Life is difficult when you live in a parish where the parents are completely out of touch with the latest trends in music. Imagine that your wee little one wanted to attend the upcoming One Direction performance, and the feckin' eejits who scheduled the First Communion never thought to verify that the date they selected was open, and not the night of a rare One Direction concert?
A few modern, up-to-date parents in Limerick managed to win their youngsters' love by purchasing tickets to swoon over One Direction as the boy band winds through its latest tour. It's not as if the adults could control which gig of the three available they would buy, given the demand. When your screaming daughter threatens to hate you forever if you don't take her, you'll go with whatever you can get and be happy.
It turns out that those few lucky adults were so unfortunate as to create a scheduling conflict with their act of parental indulgence. One Direction is playing on the same day as the local parish slotted the First Communion celebration. The winners with the tickets thought it would be a simple matter of the church changing its plans, to give them enough time to get to Dublin and find a place to park, buy the requisite souvenirs, and find their seats before the first notes were sounded. The unlucky majority, made up largely of those who despise the boy band, or those who were failed to make the cut before the tickets sold out, refused to go along with the proposal to have First Communion on another, non-One Direction, day.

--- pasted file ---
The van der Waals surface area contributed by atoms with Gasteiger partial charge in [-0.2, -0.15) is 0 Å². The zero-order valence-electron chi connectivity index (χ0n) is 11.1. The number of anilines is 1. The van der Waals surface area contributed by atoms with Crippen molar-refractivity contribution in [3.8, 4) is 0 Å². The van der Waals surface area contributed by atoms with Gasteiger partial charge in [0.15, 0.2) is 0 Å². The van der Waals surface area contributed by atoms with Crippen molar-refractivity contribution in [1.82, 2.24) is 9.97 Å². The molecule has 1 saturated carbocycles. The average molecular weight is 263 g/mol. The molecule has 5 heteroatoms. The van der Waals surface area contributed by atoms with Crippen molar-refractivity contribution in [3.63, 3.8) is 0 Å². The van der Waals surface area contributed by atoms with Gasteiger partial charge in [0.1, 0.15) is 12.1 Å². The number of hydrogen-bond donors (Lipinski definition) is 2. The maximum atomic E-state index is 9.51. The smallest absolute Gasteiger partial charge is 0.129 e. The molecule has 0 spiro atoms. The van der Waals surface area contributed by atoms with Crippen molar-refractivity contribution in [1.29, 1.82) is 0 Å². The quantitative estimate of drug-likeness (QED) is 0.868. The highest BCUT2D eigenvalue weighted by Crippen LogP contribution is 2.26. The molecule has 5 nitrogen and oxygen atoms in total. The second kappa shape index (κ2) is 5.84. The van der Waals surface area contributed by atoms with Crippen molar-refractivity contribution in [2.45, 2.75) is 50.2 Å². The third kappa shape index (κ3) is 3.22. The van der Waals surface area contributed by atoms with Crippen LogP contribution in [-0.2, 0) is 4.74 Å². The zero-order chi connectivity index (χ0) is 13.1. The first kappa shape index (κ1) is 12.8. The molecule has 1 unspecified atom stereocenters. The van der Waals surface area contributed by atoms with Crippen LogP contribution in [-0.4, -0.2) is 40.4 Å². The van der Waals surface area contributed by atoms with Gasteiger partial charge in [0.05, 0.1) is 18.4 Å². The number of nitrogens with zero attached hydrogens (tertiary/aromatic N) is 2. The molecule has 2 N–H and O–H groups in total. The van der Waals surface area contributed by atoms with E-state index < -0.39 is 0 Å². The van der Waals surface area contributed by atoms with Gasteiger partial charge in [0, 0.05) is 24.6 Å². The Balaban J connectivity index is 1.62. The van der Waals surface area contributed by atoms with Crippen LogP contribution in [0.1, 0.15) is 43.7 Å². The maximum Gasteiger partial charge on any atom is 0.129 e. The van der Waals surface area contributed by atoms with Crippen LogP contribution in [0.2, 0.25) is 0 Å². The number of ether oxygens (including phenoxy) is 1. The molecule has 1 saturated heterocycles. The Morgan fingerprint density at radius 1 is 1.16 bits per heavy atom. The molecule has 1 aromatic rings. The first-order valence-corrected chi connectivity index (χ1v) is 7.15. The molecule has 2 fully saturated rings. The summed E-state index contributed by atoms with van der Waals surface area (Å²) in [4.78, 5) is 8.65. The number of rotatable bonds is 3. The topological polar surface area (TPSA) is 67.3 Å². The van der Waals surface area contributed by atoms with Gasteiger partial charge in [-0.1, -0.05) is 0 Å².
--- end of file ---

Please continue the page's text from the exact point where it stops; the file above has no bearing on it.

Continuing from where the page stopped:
Such is the hardship endured by those who live in the west of Ireland, a sleepy backwater stuck in a time warp. Dublin and Cork parishes had sense enough to schedule the communion celebration in keeping with One Direction's tour dates. Those parents had no worries about conflicts, or attempts to sway their neighbors into voting to change the communion date.
Boy bands, and all the pubescent sexuality they exude, are not in keeping with the morals of the conservative Catholic faithful who would never think of doing anything that smacks of rebellion against the Church. Once the priest said what day the parish would stage the sacrament, that was it. You don't go around telling the clergy that the day doesn't work for you because your daughter will die if she doesn't get to watch five boys prance about on stage for an hour. That's disrespect, that is.
The ticket-holding parents are left with a dilemma. They can either skip a very important day in a child's Catholic life, or they can make the child a fervent atheist by forcing her to attend Mass while One Direction croons in Croke Park. Given that level of trauma, the poor child will probably never wear white again.
Those facing such an impossible choice have their recalcitrant neighbors to thank, and you can bet that they will neither forgive nor forget. Life will be very unpleasant at Gaelscoil an Raithin for a long, long time. Or at least until One Direction fades from view, like every other boy band before it.